22 Feb 2024

Dunedin teacher who stabbed partner to death sentenced to life in prison

3:12 pm on 22 February 2024

Carole Coade pleaded guilty to the murder of her partner, Mark Henry Willis.sdf Photo: RNZ/Tess Brunton

A Dunedin teacher who stabbed her partner 22 times while he was in the bath has been named and sentenced to life in prison with a minimum of 11 years behind bars.

Carole Coade pleaded guilty to the murder of her partner, 58-year-old director Mark Henry Willis, after his body was found by police in their Tainui home on 18 May 2023.

Her name suppression was lifted during Thursday's sentencing in the Dunedin High Court in front of a packed courtroom.

Willis' brother, in his victim impact statement, described shock and total disbelief when he heard his brother - whom he had been reconnecting with - had been murdered.

"Mark's greatest success was creating the movie, Blind Panic. The tragedy was his last moments of life were indeed filled with blind panic."

In a victim impact statement, his sister said the family was devastated and haunted by the senseless murder of a loving, talented and intelligent man.

She could not bear to think about how he died, saying it was soul-destroying and never-ending.

Justice Lisa Preston described the murder as a brutal, frenzied attack with some knife strikes plunging to the hilt.

She acknowledged Coade's severe mental illness, prior impeccable good character, and early guilty plea, but said Coade was not insane and was aware of her actions.

She decided to kill Willis so she would end up in prison and have food and shelter provided for her while concerned about her financial situation, Preston said.

Willis and Coade met in 2017 online, going back and forth from Wellington until she moved there to be with him.

They moved to Dunedin in December 2021, where she became a head of department at a local school which cannot be named due to a suppression order.

The summary of facts said she started spiralling with depression, finding her job challenging and struggling with the separation from her adult children, financial concerns, and feelings of isolation.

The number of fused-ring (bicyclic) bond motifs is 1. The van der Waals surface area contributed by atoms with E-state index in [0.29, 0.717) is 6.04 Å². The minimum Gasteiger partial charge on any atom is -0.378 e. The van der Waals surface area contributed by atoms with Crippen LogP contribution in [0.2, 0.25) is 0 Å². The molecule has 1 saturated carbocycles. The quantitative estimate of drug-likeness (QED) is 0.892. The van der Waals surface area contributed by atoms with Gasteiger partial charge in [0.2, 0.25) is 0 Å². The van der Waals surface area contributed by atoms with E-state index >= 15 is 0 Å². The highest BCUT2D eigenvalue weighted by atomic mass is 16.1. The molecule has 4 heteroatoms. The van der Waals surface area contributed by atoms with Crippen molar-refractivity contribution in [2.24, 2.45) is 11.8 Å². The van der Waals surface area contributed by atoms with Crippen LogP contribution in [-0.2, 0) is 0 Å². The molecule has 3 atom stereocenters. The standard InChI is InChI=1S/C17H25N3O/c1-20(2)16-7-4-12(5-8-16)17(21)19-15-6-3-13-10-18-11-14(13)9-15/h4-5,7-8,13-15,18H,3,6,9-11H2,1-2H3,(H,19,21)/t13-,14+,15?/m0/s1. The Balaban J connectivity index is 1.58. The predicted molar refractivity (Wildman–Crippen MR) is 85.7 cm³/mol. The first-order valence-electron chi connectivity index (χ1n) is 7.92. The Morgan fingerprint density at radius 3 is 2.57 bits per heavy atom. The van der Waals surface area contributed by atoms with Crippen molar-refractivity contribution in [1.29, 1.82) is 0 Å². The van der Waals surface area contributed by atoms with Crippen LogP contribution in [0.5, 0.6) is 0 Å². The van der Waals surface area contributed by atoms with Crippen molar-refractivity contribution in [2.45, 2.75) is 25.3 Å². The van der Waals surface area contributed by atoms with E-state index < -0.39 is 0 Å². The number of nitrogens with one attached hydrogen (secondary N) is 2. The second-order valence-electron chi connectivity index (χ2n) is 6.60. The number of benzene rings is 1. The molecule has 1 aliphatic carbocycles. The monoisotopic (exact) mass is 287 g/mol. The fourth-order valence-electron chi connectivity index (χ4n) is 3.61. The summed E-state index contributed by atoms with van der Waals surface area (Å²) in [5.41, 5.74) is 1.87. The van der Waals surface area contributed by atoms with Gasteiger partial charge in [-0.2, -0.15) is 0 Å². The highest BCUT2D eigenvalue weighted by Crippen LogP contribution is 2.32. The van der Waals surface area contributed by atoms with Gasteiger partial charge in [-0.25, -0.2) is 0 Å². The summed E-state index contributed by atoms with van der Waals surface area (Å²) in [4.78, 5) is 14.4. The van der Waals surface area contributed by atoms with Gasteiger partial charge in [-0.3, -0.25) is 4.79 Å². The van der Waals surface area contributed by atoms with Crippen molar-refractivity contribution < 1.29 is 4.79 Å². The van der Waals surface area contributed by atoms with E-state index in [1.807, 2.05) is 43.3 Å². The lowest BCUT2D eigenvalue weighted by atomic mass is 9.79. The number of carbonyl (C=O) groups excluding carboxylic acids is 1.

She took sick leave from her school in April, seeking support from a doctor who found she was in a major depressive episode with a lack of touch with reality, despite being in a supportive relationship with Willis.

However, she began to withdraw from the support and did not tell her children when she started to have homicidal urges.

Days leading up to the murder

Coade tried to kill Willis multiple times within days of the murder as her sick leave was nearing an end and she found she was incapable of returning to work.

At one point, she saw Willis on all fours while cleaning the carpet, telling her doctor she approached him with a knife but drew back out of fear that he would overpower her.

Four days before the murder, she approached him from behind with a knife while he was at a computer, but stopped and returned the knife, thinking it was crazy.

On 18 May, she decided she had to kill him as she had a meeting with the principal the next day and had no sick leave left.

She initially tried to drug him, thinking he would drown in the bath she encouraged him to take, lacing his coffee with crushed sleeping tablets. But he tasted something was off and discarded it, and then went for a bath.

Coade checked he was in the bath before going to the kitchen, grabbing a 10cm knife before returning to attack him.

She stabbed him 22 times, slashing him and causing wounds up to 10cm deep and severing an artery, despite his pleading: "No Carole, I love you."

She did not stop until he went under the water.

He died from loss of blood.

Soon afterwards, she messaged her children on Facebook to tell them she loved them and transferred $45,000 from her bank account to one of them, before calling the police and telling them she had stabbed her partner to death.

Crown prosecutor Richard Smith said it was a brutal murder while her partner was vulnerable, ignoring his pleas and continuing to attack him.

It was clear she knew what she was doing and it was an enormous breach of trust, he said.

Defence counsel Sarah Saunderson-Warner said the murder went against her character as a loving and devoted mother and empathetic friend, and showed she was severely mentally unwell at the time.

She described Coade as remorseful, saying the murder would not have happened if it was not for her mental health.

Coade believed the only viable option was to be cared for in prison and by seeing her partner as a means to an end showed the extent of her delusion, Saunderson-Warner said.